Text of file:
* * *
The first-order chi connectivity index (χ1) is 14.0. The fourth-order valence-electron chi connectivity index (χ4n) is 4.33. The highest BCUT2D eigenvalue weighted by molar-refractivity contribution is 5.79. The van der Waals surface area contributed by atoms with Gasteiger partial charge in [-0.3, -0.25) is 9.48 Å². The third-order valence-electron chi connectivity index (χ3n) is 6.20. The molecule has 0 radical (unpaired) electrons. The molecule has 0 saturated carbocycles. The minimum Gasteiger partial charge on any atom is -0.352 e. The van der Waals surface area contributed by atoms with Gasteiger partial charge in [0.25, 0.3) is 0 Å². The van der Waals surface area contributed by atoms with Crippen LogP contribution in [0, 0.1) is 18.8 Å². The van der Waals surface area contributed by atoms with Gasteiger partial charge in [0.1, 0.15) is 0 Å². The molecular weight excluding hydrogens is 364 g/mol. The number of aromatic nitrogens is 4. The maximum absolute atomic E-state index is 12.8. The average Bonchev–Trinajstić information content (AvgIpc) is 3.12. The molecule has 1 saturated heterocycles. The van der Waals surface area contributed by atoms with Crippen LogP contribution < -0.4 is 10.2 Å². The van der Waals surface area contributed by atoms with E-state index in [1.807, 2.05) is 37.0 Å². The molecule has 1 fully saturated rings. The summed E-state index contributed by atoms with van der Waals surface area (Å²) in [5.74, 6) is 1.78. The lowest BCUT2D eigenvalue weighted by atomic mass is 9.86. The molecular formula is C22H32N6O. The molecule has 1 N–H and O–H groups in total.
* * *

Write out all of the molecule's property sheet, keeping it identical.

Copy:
The first-order chi connectivity index (χ1) is 14.0. The fourth-order valence-electron chi connectivity index (χ4n) is 4.33. The highest BCUT2D eigenvalue weighted by molar-refractivity contribution is 5.79. The van der Waals surface area contributed by atoms with Gasteiger partial charge in [-0.3, -0.25) is 9.48 Å². The third-order valence-electron chi connectivity index (χ3n) is 6.20. The molecule has 0 radical (unpaired) electrons. The molecule has 0 saturated carbocycles. The minimum Gasteiger partial charge on any atom is -0.352 e. The van der Waals surface area contributed by atoms with Gasteiger partial charge in [0.25, 0.3) is 0 Å². The van der Waals surface area contributed by atoms with Crippen LogP contribution in [0, 0.1) is 18.8 Å². The van der Waals surface area contributed by atoms with Gasteiger partial charge in [0.1, 0.15) is 0 Å². The molecular weight excluding hydrogens is 364 g/mol. The number of aromatic nitrogens is 4. The maximum absolute atomic E-state index is 12.8. The average Bonchev–Trinajstić information content (AvgIpc) is 3.12. The molecule has 1 saturated heterocycles. The van der Waals surface area contributed by atoms with Crippen LogP contribution < -0.4 is 10.2 Å². The van der Waals surface area contributed by atoms with E-state index in [1.807, 2.05) is 37.0 Å². The molecule has 1 fully saturated rings. The summed E-state index contributed by atoms with van der Waals surface area (Å²) in [5.74, 6) is 1.78. The lowest BCUT2D eigenvalue weighted by atomic mass is 9.86. The molecular formula is C22H32N6O. The molecule has 1 N–H and O–H groups in total.